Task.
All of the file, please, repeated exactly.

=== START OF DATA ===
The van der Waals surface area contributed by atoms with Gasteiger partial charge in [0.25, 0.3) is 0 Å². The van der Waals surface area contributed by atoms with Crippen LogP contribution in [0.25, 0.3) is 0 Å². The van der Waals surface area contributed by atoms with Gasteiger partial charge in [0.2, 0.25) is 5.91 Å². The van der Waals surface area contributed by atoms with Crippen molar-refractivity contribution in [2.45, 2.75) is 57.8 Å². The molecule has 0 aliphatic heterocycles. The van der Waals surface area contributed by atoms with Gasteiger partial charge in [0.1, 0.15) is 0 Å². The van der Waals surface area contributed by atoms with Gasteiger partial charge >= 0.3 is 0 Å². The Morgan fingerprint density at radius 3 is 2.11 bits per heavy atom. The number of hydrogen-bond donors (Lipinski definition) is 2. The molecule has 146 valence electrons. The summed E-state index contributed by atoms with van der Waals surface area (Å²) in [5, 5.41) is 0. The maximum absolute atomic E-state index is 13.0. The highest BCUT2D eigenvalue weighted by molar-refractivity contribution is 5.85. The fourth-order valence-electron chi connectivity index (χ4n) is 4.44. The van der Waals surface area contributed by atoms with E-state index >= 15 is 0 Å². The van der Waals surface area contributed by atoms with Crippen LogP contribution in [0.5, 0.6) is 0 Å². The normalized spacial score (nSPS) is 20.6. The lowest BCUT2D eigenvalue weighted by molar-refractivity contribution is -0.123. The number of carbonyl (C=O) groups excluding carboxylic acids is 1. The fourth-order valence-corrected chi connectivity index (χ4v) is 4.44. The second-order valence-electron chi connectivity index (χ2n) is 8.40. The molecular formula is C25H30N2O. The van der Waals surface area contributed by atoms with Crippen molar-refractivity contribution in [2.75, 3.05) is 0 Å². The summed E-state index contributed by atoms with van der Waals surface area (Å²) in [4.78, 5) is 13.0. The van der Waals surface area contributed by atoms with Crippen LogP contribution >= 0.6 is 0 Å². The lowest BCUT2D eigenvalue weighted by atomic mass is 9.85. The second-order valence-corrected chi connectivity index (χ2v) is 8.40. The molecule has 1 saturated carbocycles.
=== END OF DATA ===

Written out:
The van der Waals surface area contributed by atoms with Gasteiger partial charge in [0.25, 0.3) is 0 Å². The van der Waals surface area contributed by atoms with Crippen LogP contribution in [0.25, 0.3) is 0 Å². The van der Waals surface area contributed by atoms with Gasteiger partial charge in [0.2, 0.25) is 5.91 Å². The van der Waals surface area contributed by atoms with Crippen molar-refractivity contribution in [2.45, 2.75) is 57.8 Å². The molecule has 0 aliphatic heterocycles. The van der Waals surface area contributed by atoms with Gasteiger partial charge in [0.1, 0.15) is 0 Å². The van der Waals surface area contributed by atoms with Gasteiger partial charge >= 0.3 is 0 Å². The Morgan fingerprint density at radius 3 is 2.11 bits per heavy atom. The number of hydrogen-bond donors (Lipinski definition) is 2. The molecule has 146 valence electrons. The summed E-state index contributed by atoms with van der Waals surface area (Å²) in [5, 5.41) is 0. The maximum absolute atomic E-state index is 13.0. The highest BCUT2D eigenvalue weighted by molar-refractivity contribution is 5.85. The fourth-order valence-electron chi connectivity index (χ4n) is 4.44. The van der Waals surface area contributed by atoms with E-state index >= 15 is 0 Å². The van der Waals surface area contributed by atoms with Crippen LogP contribution in [0.5, 0.6) is 0 Å². The normalized spacial score (nSPS) is 20.6. The lowest BCUT2D eigenvalue weighted by molar-refractivity contribution is -0.123. The number of carbonyl (C=O) groups excluding carboxylic acids is 1. The fourth-order valence-corrected chi connectivity index (χ4v) is 4.44. The second-order valence-electron chi connectivity index (χ2n) is 8.40. The molecular formula is C25H30N2O. The van der Waals surface area contributed by atoms with Crippen molar-refractivity contribution in [2.75, 3.05) is 0 Å². The summed E-state index contributed by atoms with van der Waals surface area (Å²) in [4.78, 5) is 13.0. The van der Waals surface area contributed by atoms with Crippen LogP contribution >= 0.6 is 0 Å². The lowest BCUT2D eigenvalue weighted by atomic mass is 9.85. The second-order valence-corrected chi connectivity index (χ2v) is 8.40. The molecule has 1 saturated carbocycles.